Mexico Maya begin 2012 'end of era' countdown

Mayan priests make offerings before a fire in San Andres, El Salvador Mayan priests in El Salvador have also held ceremonies to mark the occasion

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Indigenous Maya communities in southern Mexico have begun a year-long countdown to 21 December 2012, which will mark the end of a five-millenia cycle in the ancient Mayan calendar.

Some people have interpreted the prophecy as predicting the apocalypse.

But experts say it signifies the end of an era, not the end of the world.

Maya priests have been holding special religious ceremonies, and Mexican tourism officials are preparing for a surge in visitors to the region.

Mexico's tourism agency says it hopes to draw around 52 million visitors in 2012, with many heading to the Maya heartland in the southern states of Chiapas, Yucatan, Quintana Roo and Tabasco.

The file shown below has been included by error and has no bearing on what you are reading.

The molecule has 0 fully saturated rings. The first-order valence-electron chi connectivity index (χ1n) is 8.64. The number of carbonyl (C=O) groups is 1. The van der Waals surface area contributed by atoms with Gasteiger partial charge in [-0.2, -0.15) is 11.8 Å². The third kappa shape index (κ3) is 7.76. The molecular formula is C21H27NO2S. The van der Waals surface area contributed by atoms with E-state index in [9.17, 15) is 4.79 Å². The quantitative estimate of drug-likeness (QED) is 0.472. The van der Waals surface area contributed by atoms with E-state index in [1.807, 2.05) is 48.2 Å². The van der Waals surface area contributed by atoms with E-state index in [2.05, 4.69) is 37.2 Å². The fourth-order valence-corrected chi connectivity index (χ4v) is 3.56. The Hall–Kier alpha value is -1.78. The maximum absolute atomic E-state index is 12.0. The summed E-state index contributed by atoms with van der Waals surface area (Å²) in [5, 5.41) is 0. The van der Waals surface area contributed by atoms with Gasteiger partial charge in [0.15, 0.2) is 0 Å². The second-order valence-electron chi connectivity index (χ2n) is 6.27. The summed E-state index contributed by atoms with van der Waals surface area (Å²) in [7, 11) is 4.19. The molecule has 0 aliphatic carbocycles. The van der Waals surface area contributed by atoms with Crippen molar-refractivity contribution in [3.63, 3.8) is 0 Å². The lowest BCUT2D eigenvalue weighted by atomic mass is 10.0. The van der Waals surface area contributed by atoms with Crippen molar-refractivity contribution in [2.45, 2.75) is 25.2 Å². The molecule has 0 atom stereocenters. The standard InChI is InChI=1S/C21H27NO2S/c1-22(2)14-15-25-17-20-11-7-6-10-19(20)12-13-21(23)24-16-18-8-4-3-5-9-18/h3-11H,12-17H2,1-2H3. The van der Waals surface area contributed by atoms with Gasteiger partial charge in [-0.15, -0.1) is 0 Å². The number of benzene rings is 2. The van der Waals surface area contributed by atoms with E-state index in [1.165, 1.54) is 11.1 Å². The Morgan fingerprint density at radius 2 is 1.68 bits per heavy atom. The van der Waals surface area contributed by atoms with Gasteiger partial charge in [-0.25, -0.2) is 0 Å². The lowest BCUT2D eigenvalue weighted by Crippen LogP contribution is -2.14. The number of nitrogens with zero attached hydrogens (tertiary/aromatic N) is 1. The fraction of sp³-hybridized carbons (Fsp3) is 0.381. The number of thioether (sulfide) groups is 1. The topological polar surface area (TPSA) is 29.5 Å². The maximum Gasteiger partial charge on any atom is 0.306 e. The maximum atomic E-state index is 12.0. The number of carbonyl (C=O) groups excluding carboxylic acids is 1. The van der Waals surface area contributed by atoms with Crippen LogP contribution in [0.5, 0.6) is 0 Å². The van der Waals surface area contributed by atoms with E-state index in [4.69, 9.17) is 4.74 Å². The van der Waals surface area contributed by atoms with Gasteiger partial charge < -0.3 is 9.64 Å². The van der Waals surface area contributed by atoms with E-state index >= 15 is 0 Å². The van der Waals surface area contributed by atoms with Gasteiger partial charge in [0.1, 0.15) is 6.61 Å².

Powerful god

The Mayan civilisation, which reached its peak between 250 and 900AD, was fascinated by astronomy, mathematics and the cycles of time.

Its Long Count calendar began in 3114BC and moves forward in 394-year periods known as Baktuns.

The winter solstice in 2012 marks the end of the 13th Baktun, a date of special significance that reflects celestial alignments recognised by modern astronomers.

The idea that it could mean the end of the world - based on a Mayan text carved into a stone 1,300 years ago - has been spread on thousands of websites.

But archaeologists and Maya experts say the prophecy predicts the return to Earth of a powerful god and the start of a new era, not a global catastrophe.

They point out that other Maya prophecies refer to events far in the future.

This has not stopped the spread of millennial fears around the world.

Tourism officials are hoping that some of those who believe the end of the world is nigh will take the opportunity to visit the Maya region before it is too late.

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